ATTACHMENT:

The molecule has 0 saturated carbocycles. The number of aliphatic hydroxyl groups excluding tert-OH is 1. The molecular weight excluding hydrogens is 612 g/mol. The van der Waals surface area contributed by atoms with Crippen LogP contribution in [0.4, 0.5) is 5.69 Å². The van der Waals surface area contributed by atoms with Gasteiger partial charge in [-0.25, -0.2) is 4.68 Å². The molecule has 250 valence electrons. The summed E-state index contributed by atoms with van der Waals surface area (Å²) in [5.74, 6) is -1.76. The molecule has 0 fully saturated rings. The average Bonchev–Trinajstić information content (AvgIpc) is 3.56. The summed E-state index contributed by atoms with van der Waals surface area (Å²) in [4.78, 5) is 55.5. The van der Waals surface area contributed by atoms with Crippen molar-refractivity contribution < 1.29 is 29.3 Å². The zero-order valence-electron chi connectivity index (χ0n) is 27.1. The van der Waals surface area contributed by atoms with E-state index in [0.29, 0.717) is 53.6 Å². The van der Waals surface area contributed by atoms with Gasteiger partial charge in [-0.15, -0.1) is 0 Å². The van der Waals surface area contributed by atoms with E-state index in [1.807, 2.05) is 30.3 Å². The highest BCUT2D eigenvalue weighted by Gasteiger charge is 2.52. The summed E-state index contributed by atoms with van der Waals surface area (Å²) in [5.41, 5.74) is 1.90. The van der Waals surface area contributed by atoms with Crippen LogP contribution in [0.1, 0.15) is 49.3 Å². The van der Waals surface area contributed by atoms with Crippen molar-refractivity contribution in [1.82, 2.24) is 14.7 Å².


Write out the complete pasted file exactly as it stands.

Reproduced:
The molecule has 0 saturated carbocycles. The number of aliphatic hydroxyl groups excluding tert-OH is 1. The molecular weight excluding hydrogens is 612 g/mol. The van der Waals surface area contributed by atoms with Crippen LogP contribution in [0.4, 0.5) is 5.69 Å². The van der Waals surface area contributed by atoms with Gasteiger partial charge in [-0.25, -0.2) is 4.68 Å². The molecule has 250 valence electrons. The summed E-state index contributed by atoms with van der Waals surface area (Å²) in [5.74, 6) is -1.76. The molecule has 0 fully saturated rings. The average Bonchev–Trinajstić information content (AvgIpc) is 3.56. The summed E-state index contributed by atoms with van der Waals surface area (Å²) in [4.78, 5) is 55.5. The van der Waals surface area contributed by atoms with Crippen molar-refractivity contribution < 1.29 is 29.3 Å². The zero-order valence-electron chi connectivity index (χ0n) is 27.1. The van der Waals surface area contributed by atoms with E-state index in [0.29, 0.717) is 53.6 Å². The van der Waals surface area contributed by atoms with Gasteiger partial charge in [-0.15, -0.1) is 0 Å². The van der Waals surface area contributed by atoms with E-state index in [1.807, 2.05) is 30.3 Å². The highest BCUT2D eigenvalue weighted by Gasteiger charge is 2.52. The summed E-state index contributed by atoms with van der Waals surface area (Å²) in [5.41, 5.74) is 1.90. The van der Waals surface area contributed by atoms with Crippen LogP contribution in [0.1, 0.15) is 49.3 Å². The van der Waals surface area contributed by atoms with Crippen molar-refractivity contribution in [1.82, 2.24) is 14.7 Å².